Driving to and from the job is one of the most common ways teen workers are injured or killed. Even if teen workers are being driven by older drivers, fellow co-workers, or parents after 11:00, their chances of dying in a car accident escalate with late hours of work. Drunk driving fatal accidents are four time more likely at night—the later the hour, the more likely the accident is to involve a drunk driver.

Currently, Wisconsin follows federal law and allows children to work from 7:00 am to 7:00 pm when school is in session (on days preceding school) and 7:00 am to 9:00 pm when school is out of session. The proposed new law would allow minors to work until 9:30 on school nights and to begin work at 6:00 am, lengthening the work day for teen workers by 3 hours and 30 minutes.  On non-school nights, the new law would allow minor workers to work between 6:00 am and 11:00 pm.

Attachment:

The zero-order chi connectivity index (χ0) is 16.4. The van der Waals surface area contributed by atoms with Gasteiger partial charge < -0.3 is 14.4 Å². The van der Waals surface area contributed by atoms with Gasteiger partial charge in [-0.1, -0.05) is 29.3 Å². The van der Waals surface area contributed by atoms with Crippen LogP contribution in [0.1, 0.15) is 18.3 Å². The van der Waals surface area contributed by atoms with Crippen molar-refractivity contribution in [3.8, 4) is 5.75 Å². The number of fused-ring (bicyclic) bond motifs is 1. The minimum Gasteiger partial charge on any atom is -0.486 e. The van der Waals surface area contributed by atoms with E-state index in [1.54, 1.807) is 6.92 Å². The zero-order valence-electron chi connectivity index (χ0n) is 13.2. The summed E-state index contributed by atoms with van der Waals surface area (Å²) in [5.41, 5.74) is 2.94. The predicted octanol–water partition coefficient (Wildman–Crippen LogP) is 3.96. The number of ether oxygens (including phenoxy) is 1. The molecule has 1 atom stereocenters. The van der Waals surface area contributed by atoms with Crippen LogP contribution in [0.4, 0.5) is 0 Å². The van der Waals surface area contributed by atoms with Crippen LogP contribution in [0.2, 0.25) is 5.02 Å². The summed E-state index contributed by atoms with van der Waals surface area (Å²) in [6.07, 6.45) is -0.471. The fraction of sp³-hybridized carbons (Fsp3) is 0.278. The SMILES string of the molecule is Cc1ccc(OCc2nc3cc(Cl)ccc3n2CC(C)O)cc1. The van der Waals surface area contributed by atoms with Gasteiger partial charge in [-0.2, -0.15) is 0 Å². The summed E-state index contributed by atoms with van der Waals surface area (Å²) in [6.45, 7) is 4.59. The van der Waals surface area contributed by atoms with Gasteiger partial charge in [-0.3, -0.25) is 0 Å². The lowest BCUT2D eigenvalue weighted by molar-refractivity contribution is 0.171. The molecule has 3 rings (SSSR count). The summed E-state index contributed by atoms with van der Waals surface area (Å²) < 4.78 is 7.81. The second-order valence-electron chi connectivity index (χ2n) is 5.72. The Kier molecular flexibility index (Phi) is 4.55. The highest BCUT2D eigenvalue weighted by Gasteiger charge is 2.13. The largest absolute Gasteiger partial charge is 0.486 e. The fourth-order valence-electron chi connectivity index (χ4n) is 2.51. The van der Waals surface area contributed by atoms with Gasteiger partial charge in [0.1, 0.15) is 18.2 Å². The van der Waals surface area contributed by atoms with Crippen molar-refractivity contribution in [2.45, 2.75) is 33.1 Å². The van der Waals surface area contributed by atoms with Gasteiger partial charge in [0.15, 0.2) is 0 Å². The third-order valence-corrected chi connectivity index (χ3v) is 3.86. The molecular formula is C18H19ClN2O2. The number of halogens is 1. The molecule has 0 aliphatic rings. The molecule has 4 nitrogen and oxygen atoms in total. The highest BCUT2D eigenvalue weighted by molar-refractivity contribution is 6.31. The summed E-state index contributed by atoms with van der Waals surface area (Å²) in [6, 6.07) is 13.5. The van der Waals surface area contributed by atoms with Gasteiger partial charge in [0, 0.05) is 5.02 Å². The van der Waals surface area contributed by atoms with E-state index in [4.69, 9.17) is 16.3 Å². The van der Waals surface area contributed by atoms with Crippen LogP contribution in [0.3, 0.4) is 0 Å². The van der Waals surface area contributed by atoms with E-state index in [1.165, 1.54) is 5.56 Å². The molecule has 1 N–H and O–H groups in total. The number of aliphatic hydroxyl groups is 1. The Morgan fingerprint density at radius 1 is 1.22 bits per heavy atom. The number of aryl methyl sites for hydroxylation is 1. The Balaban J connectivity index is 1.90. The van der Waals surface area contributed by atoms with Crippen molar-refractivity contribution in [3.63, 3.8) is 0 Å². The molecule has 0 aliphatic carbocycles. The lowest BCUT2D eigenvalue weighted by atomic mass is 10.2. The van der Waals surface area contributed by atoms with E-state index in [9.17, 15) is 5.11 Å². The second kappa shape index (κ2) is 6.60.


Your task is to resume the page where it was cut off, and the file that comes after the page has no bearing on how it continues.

According to Business Insider, “The bill would keep in place federal rules limiting teens to three hours of work on a school day, eight hours on non-school days, and six days of work a week.”

Each year, 158,000 teens suffer work-related injuries—70,000 are hurt badly enough to have to go to the hospital. By increasing worker fatigue, we increase the likelihood of injury. Rahm Emanuel, the former mayor of Chicago and a former member of Congress, is a victim of a teen accident. While working in an Arby’s he suffered a cut from a meat slicer. The cut led to a severe infection and gangrene and part of the finger had to be amputated.